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Interview: Oliver Sacks, on The Mind's Eye

Over the past 40 years, since the publication of Migraine in 1970, neurologist Oliver Sacks has written 10 books and countless articles, examining what happens when specific parts of a human brain go haywire or stop working.
Oliver Sacks floats some thoughts on biophilia, smoking pot, and anti-science lunacy
By AMY FINCH  |  October 22, 2010
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Review: Shooting Beauty

Sometimes just being a gifted artist doesn't mean you're the right person to tell the story.
Compassionate, and without pity
By TOM MEEK  |  April 17, 2009
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Unforgettable

In his New Yorker pieces over the years, Oliver Sacks has shown a talent for setting personal narratives against the increasingly mapped-out maze of human neurology.
Oliver Sacks’s musical case files
By AMY FINCH  |  November 19, 2007

Chronicle of a death foretold

What a difference a death makes.
Joy Division were rooted in grim finality. Now, through a series of new books, CDs, and films, the band has found new life.
By JAMES PARKER  |  October 24, 2007
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Music Within

Richard Pimentel has a lot put upon him: born to an interracial couple in the ’40s, he’s “the eighth miscarriage that lived."
A squad of sharply drawn outcast vets
By TOM MEEK  |  October 24, 2007

Dick for a day

I don't consider myself very girlie.
Arcades, sports bars, cigar bars, and strip clubs: for two intrepid female reporters, it’s all in the name of research  
By SARA FAITH ALTERMAN  |  May 17, 2007


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Readers' picks 2007: City Life

Roxanne Huff, Old Orchard Beach, Francisco's at the Blue House Café, and more
Best bartender, best beach, best tattoo artist, best people-watching, and more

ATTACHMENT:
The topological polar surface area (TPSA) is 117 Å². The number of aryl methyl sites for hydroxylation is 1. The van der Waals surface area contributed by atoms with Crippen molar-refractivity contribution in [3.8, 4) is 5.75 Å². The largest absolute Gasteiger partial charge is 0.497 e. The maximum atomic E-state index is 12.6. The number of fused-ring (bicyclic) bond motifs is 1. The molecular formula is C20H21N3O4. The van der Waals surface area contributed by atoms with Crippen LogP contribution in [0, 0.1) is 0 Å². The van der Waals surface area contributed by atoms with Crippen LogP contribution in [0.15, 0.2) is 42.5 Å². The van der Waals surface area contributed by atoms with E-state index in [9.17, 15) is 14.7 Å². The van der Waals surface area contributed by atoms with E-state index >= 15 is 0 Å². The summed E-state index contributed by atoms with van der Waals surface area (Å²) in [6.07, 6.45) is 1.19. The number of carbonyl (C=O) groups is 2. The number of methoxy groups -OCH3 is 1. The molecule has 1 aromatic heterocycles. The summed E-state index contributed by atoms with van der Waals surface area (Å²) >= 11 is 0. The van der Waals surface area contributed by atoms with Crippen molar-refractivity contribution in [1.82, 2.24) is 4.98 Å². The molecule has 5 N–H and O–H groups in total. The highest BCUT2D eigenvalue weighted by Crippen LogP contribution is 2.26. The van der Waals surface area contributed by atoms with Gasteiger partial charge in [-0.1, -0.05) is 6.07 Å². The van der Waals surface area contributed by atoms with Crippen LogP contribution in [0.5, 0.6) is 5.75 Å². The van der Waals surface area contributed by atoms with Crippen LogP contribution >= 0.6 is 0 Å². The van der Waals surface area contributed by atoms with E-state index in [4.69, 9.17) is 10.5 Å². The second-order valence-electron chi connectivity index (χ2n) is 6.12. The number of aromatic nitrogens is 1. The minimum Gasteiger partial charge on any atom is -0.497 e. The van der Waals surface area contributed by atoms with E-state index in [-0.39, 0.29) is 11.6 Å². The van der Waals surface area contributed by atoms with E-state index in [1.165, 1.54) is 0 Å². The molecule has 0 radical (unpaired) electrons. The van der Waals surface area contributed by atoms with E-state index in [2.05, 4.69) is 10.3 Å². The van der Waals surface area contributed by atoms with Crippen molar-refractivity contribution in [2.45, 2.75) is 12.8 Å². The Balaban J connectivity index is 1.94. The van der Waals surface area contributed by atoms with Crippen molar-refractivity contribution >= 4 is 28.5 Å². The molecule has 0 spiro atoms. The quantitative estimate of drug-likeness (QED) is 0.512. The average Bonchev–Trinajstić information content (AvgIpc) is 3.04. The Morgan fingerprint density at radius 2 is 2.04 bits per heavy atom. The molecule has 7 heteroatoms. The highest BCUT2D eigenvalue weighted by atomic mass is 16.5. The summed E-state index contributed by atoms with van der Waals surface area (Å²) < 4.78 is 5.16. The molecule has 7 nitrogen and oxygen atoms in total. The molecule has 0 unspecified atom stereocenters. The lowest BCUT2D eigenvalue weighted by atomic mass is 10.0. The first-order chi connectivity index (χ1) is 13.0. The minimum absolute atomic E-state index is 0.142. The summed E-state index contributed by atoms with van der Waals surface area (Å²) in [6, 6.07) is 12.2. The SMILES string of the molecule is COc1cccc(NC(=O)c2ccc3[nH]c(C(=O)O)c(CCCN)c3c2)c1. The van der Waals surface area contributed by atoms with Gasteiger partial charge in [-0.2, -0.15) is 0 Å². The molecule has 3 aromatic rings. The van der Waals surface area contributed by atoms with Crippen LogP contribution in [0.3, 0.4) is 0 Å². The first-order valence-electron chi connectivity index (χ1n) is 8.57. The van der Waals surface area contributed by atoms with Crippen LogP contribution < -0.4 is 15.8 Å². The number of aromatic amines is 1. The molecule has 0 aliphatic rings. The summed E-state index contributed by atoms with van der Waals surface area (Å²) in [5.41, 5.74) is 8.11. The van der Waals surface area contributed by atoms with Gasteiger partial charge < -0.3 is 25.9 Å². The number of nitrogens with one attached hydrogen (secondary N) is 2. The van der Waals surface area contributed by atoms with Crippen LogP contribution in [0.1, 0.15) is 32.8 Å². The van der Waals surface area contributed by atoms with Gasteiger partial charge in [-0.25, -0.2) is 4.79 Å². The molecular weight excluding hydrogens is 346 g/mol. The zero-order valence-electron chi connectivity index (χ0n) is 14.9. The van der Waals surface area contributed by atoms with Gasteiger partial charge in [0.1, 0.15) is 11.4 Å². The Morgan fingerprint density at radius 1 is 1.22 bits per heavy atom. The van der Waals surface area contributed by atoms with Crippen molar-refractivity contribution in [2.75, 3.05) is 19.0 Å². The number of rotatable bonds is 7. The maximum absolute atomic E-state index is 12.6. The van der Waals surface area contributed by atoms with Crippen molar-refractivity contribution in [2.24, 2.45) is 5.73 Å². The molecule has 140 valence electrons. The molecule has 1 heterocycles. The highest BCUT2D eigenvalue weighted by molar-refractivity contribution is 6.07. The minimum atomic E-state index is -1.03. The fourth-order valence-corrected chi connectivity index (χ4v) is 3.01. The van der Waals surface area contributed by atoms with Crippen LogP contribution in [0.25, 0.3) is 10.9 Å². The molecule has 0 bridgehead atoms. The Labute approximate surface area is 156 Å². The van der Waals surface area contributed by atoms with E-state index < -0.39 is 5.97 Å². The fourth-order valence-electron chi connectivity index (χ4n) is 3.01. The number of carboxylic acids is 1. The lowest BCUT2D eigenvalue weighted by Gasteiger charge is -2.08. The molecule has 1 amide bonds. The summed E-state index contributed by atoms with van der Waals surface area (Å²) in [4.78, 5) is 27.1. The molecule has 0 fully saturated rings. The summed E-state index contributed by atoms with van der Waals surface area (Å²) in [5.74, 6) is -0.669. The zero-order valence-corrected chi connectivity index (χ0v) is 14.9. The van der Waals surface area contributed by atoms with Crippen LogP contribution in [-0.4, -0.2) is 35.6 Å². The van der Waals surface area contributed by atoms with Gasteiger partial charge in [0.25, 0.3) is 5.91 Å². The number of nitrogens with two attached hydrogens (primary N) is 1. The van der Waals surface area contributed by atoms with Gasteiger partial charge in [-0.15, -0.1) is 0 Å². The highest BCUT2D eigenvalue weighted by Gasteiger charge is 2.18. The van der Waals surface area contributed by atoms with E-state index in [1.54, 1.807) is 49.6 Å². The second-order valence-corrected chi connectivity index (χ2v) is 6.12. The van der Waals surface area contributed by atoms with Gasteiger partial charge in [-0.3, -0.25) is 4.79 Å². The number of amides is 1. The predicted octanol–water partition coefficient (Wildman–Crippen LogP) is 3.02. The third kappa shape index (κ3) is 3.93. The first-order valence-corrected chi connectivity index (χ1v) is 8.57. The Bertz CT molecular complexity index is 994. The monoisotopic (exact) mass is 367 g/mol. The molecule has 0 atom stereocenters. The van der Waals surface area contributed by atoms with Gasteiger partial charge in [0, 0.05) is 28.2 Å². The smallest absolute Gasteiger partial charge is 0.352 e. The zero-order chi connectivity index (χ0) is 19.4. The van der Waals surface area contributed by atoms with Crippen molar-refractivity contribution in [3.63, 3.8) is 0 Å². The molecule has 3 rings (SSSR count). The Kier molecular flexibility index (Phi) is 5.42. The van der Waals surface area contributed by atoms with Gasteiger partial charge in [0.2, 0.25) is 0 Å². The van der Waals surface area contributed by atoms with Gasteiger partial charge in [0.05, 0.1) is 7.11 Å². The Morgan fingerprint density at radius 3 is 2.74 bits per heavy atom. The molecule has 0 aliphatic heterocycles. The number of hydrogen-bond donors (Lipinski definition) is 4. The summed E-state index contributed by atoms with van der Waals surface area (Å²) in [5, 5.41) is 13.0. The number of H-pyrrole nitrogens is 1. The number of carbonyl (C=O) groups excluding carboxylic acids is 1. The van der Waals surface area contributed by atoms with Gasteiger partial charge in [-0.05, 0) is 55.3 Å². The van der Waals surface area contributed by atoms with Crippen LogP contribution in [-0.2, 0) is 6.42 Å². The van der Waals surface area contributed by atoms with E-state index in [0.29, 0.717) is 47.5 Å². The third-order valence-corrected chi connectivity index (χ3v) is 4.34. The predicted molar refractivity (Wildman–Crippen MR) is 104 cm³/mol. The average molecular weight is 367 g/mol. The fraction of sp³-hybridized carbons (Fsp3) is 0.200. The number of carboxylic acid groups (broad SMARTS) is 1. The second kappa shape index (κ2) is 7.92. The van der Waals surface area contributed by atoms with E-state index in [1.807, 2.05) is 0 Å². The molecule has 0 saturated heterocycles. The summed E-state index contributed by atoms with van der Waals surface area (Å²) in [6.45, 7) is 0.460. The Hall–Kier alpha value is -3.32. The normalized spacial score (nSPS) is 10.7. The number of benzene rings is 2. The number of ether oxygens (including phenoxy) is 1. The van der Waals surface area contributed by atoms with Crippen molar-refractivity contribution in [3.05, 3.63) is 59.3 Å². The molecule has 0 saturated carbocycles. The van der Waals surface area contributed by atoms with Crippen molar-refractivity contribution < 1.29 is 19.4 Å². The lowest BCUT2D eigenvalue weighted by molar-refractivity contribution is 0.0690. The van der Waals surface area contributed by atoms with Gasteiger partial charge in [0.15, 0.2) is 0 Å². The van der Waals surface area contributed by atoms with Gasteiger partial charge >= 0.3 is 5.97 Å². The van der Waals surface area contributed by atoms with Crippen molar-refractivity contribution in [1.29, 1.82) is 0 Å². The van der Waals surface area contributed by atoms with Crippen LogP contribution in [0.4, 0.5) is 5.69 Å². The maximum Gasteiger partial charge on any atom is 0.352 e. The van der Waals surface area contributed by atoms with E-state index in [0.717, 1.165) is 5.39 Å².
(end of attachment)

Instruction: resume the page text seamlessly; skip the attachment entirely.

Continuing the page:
By PORTLAND PHOENIX STAFF  |  April 19, 2007
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Brain-O-Matic

Stuart Gromley sits hunched over a desk in his bedroom, groping along the skin of his forehead, trying to figure out where to glue the electrodes.
Can a jolt from a nine-volt battery make you smarter? Happier? Medical researchers revive a discarded technology and set the stage for the ‘brain pod’
By PAGAN KENNEDY  |  February 07, 2007
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Home fires

There’s not a samovar in sight, and American playwright Richard Nelson has sharpened and pared down the script.
The Cherry Orchard; Brontë; Sailing Down the Amazon and Haiku
By CAROLYN CLAY  |  January 17, 2007
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El Aura/The Aura

The “aura” is the moment of impotent clarity before a seizure, or so says Espinosa (Ricardo Darín), the epileptic hero of Fabián Bielinsky’s devious mystery.
Just another heist film
By PETER KEOUGH  |  December 06, 2006
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Requiem

Hans-Christian Schmid fictionalizes the real-life story of Anneliese Michel, a young German woman who died of exhaustion and starvation after a series of attempted exorcisms in the mid ’70s. Watch the trailer for Requiem (QuickTime)
Exorcise this
By NINA MACLAUGHLIN  |  November 21, 2006


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Casa D. slate storms the primary

While P&J do not see eye to eye with most of Bob “Cool Moose” Healey’s libertarian leanings, he is a truly thoughtful contributor to the body politic.
Chafee, Roberts, and de Ramel get the nod  
By PHILLIPE & JORGE  |  September 06, 2006
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Breeding injustice

How “fit” is your family? Bloody July: In just one month, six different State Supreme Courts have ruled against gay marriage. By Michael J. Amico
In the face of recent setbacks in the courts, advocates of same-sex marriage should take a look at old-fashioned efforts to prevent the disabled from marrying
By MICHAEL J. AMICO  |  August 10, 2006
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Love and war

Shakespeare might have subtitled All’s Well That Ends Well (presented by Actors’ Shakespeare Project at Cambridge Family YMCA Theater through May 14) Smart Women, Foolish Choices .
All’s Well That Ends Well ; The Man Who ; Boots on the Ground
By CAROLYN CLAY  |  April 25, 2006